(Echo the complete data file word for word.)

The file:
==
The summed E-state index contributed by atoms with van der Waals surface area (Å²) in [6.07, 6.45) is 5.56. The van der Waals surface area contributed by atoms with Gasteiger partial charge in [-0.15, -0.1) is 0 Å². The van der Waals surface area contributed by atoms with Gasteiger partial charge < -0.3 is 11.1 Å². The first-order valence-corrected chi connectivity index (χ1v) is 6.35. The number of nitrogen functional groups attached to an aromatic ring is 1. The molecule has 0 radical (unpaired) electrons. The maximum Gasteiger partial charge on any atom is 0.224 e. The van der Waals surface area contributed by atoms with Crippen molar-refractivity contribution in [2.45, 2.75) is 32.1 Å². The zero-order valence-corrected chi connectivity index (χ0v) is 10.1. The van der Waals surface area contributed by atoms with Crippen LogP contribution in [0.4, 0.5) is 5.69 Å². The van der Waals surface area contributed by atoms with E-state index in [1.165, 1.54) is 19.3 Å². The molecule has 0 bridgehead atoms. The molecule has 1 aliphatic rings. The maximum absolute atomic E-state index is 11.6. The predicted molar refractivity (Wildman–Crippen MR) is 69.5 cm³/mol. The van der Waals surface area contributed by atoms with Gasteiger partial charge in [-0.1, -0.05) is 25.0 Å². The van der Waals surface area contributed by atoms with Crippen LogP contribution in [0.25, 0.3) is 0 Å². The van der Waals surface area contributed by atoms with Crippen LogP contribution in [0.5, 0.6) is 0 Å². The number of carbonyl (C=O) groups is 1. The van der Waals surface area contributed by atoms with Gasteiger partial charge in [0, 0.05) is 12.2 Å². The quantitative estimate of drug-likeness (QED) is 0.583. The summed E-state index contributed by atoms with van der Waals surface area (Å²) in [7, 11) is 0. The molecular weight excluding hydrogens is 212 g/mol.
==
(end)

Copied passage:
The summed E-state index contributed by atoms with van der Waals surface area (Å²) in [6.07, 6.45) is 5.56. The van der Waals surface area contributed by atoms with Gasteiger partial charge in [-0.15, -0.1) is 0 Å². The van der Waals surface area contributed by atoms with Gasteiger partial charge < -0.3 is 11.1 Å². The first-order valence-corrected chi connectivity index (χ1v) is 6.35. The number of nitrogen functional groups attached to an aromatic ring is 1. The molecule has 0 radical (unpaired) electrons. The maximum Gasteiger partial charge on any atom is 0.224 e. The van der Waals surface area contributed by atoms with Crippen molar-refractivity contribution in [2.45, 2.75) is 32.1 Å². The zero-order valence-corrected chi connectivity index (χ0v) is 10.1. The van der Waals surface area contributed by atoms with Crippen LogP contribution in [0.4, 0.5) is 5.69 Å². The van der Waals surface area contributed by atoms with E-state index in [1.165, 1.54) is 19.3 Å². The molecule has 0 bridgehead atoms. The molecule has 1 aliphatic rings. The maximum absolute atomic E-state index is 11.6. The predicted molar refractivity (Wildman–Crippen MR) is 69.5 cm³/mol. The van der Waals surface area contributed by atoms with Gasteiger partial charge in [-0.1, -0.05) is 25.0 Å². The van der Waals surface area contributed by atoms with Crippen LogP contribution in [0.25, 0.3) is 0 Å². The van der Waals surface area contributed by atoms with Crippen LogP contribution in [0.5, 0.6) is 0 Å². The number of carbonyl (C=O) groups is 1. The van der Waals surface area contributed by atoms with Gasteiger partial charge in [0, 0.05) is 12.2 Å². The quantitative estimate of drug-likeness (QED) is 0.583. The summed E-state index contributed by atoms with van der Waals surface area (Å²) in [7, 11) is 0. The molecular weight excluding hydrogens is 212 g/mol.